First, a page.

Massachusetts Republican Scott Brown just can’t seem to let Elizabeth Warren’s disputed Native American ancestry go.
During the second, testy debate in their hotly contested Senate race on Monday night, the GOP senator went on defense after being questioned by NBC’s David Gregory.
Gregory pressed Brown to say whether there was any evidence to suggest Warren had benefited or was hired because she had previously claimed that she was Native American.
“The real issue, David, is what she’s telling the people," Brown replied, later adding that “the best way for her to do that is for her to release her personnel records.”
Warren, a progressive hero, once claimed on a Harvard job application that she was part Cherokee. She later clarified that she was 1/32 Native American, saying she had been told as much by her mother, and had taken that fact at face value.
Warren reiterated that claim during the debate, saying, “I’ve answered the questions about how I was born, what I learned growing up.”
Brown, who is trying to retain his seat in the left-leaning state, also tried to distance himself from Republican presidential candidate Mitt Romney—not long after Brown appeared reluctant to say he backed Romney, before his campaign clarified that he does.
When Gregory asked Brown if he supported Romney, he said “yes” on economic issues, quickly adding that they are “two different people.” He also insisted he would have to read each bill, if re-elected, to determine if he agreed with Romney on it.
At one point Brown lost his cool on Warren, a Harvard Law School professor, when he felt like he was being interrupted.
“Excuse me, I’m not a student in your classroom. Please let me respond,” he said to both boos and cheers.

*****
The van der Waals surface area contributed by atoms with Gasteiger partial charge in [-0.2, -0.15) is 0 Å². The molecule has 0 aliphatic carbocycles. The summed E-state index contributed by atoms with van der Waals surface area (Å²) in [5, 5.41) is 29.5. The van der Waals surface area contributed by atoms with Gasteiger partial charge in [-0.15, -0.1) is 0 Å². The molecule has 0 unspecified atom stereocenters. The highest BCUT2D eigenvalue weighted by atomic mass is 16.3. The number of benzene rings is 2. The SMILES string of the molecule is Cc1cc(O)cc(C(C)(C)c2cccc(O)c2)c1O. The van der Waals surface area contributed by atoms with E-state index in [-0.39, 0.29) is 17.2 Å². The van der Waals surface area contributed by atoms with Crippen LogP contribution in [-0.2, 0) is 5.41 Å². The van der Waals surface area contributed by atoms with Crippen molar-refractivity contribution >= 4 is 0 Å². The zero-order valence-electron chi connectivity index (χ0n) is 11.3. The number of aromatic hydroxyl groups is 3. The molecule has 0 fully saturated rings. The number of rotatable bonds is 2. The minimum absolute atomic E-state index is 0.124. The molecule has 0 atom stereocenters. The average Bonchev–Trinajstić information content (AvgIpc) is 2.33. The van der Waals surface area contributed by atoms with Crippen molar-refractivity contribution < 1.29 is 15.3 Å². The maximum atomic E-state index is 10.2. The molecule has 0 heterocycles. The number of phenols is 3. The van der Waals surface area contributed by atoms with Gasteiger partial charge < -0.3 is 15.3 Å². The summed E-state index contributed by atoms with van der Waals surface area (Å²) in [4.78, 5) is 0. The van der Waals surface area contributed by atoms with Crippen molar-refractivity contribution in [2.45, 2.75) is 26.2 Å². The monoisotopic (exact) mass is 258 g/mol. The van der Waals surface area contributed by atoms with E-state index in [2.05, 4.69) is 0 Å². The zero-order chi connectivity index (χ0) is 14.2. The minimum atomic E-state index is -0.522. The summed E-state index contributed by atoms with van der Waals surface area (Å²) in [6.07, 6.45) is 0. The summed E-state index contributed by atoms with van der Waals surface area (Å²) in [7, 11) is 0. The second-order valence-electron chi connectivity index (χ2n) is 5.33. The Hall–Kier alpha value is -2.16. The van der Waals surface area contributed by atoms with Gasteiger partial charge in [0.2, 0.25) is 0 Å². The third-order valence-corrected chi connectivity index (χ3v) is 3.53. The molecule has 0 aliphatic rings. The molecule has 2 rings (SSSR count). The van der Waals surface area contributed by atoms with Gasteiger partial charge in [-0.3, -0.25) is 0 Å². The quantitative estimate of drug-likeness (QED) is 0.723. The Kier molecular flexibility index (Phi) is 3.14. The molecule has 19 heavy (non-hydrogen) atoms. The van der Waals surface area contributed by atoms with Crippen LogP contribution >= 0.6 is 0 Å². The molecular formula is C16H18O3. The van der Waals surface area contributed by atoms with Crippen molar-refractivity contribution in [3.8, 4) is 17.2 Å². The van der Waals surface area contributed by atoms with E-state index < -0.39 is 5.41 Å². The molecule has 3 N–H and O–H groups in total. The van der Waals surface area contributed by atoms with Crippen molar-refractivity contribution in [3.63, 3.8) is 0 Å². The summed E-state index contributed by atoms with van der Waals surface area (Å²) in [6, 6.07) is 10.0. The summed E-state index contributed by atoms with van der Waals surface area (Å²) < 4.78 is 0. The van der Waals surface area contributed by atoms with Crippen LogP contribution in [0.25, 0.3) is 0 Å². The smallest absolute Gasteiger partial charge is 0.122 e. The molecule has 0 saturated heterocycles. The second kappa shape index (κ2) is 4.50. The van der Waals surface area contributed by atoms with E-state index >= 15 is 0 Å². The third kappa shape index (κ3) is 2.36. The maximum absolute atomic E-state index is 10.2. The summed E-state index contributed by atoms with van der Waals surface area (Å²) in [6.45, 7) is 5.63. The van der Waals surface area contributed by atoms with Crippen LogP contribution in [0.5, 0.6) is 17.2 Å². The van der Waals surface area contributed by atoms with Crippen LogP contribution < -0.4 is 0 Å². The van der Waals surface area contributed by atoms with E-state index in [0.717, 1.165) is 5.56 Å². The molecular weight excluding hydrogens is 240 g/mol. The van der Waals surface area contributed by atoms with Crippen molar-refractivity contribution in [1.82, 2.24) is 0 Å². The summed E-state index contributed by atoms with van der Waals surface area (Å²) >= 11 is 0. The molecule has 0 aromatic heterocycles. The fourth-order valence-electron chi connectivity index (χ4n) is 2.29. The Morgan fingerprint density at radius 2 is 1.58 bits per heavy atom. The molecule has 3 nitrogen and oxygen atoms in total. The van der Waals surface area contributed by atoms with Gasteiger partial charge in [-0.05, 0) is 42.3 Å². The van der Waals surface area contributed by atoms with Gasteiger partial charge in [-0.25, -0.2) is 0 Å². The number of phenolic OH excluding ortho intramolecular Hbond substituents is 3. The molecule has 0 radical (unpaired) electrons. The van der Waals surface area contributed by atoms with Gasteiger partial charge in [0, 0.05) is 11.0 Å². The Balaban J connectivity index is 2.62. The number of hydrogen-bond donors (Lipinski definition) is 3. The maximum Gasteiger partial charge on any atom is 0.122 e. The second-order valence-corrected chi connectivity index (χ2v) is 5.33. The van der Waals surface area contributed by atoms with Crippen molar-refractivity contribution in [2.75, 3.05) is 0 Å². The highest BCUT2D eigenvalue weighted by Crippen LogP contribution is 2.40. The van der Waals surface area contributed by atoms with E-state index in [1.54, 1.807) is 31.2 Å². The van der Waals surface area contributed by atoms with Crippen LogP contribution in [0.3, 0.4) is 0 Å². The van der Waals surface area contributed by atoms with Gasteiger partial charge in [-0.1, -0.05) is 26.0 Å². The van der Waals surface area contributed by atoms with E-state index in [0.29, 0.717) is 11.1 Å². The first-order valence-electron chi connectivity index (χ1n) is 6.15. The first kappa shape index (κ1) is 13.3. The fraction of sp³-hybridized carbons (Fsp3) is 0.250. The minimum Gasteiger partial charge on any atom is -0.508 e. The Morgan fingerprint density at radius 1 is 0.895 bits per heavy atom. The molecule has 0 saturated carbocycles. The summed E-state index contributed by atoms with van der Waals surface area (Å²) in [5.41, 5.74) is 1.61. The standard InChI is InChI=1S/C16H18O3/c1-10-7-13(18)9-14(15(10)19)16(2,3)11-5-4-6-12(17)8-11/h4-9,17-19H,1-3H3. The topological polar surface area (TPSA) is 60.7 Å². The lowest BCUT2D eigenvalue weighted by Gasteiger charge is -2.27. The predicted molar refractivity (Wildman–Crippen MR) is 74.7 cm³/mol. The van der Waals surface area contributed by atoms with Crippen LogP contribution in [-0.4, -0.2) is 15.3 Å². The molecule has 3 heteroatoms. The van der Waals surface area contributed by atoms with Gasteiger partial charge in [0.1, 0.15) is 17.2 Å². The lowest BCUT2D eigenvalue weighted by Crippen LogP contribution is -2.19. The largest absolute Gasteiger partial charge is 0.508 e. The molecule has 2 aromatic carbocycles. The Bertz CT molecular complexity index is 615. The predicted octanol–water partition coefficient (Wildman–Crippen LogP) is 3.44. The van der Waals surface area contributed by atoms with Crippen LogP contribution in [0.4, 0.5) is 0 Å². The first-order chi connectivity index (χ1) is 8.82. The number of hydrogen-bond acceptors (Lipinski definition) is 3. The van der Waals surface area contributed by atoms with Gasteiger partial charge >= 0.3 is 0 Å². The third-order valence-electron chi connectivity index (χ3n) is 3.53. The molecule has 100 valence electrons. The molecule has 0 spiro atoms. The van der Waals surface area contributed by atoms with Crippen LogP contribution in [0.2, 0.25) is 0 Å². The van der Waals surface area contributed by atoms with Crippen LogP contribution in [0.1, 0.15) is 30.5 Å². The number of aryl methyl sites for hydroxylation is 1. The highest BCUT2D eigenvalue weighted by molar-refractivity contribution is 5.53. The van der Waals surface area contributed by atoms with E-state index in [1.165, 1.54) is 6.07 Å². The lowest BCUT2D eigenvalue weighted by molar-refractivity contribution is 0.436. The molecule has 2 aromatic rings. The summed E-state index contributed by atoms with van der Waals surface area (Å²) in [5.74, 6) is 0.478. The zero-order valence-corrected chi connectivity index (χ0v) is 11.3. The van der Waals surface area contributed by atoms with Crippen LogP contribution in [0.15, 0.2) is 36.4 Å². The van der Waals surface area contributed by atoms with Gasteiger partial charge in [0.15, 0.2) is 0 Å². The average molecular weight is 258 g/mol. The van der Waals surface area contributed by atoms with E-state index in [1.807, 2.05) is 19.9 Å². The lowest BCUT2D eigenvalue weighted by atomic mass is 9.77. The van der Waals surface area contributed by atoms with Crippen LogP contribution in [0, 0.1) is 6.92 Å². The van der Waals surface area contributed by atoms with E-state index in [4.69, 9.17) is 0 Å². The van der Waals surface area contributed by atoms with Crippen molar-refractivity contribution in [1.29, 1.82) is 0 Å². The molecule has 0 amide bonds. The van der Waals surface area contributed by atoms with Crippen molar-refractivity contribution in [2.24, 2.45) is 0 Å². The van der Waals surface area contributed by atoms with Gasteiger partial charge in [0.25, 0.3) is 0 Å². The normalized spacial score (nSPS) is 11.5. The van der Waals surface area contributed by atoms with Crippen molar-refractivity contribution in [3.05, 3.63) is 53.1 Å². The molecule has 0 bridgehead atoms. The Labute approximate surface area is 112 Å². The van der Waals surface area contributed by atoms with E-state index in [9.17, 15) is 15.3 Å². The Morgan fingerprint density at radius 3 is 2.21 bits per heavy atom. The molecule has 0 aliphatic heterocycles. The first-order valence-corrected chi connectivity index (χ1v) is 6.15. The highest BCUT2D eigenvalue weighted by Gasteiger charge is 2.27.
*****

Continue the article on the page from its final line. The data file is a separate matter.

Brown also seemed to run into a bit of trouble when Gregory asked him who his model Supreme Court justice is.The GOPer immediately named right-leaning Antonin Scalia, to both applause and boos.
He then added liberal Justice Sonia Sotomayor, swing Justice Anthony Kennedy and conservative Justice John Roberts.
When Gregory noted Sotomayor and Scalia were on opposite sides of the spectrum and asked him to "pick one," a testy Brown responded, "Listen, I don't need to pick one, we have plenty of justices up there and I'm proud of the ones we have."
Gregory later asked Brown if he'd vote for Mitch McConnell to be the Senate's top Republican again. Brown insisted McConnell "has a lot of work to do to earn my vote."
Outgoing Democratic Congressman Barney Frank (D-Mass.) told MSNBC host Rachel Maddow that Brown's claim that he hasn't made up his mind about McConnell is "non-credible."
He also ripped Brown for claiming several times during the debate that he'd have an "open mind" on controversial issues.
"I think he is kind of crossing the line from independence to incoherence because he understands if he were to say what he plans to really vote it would be unattractive to voters," said Frank.
A new Boston Globe poll shows Warren leading Brown by five points. But 18% of voters are still undecided.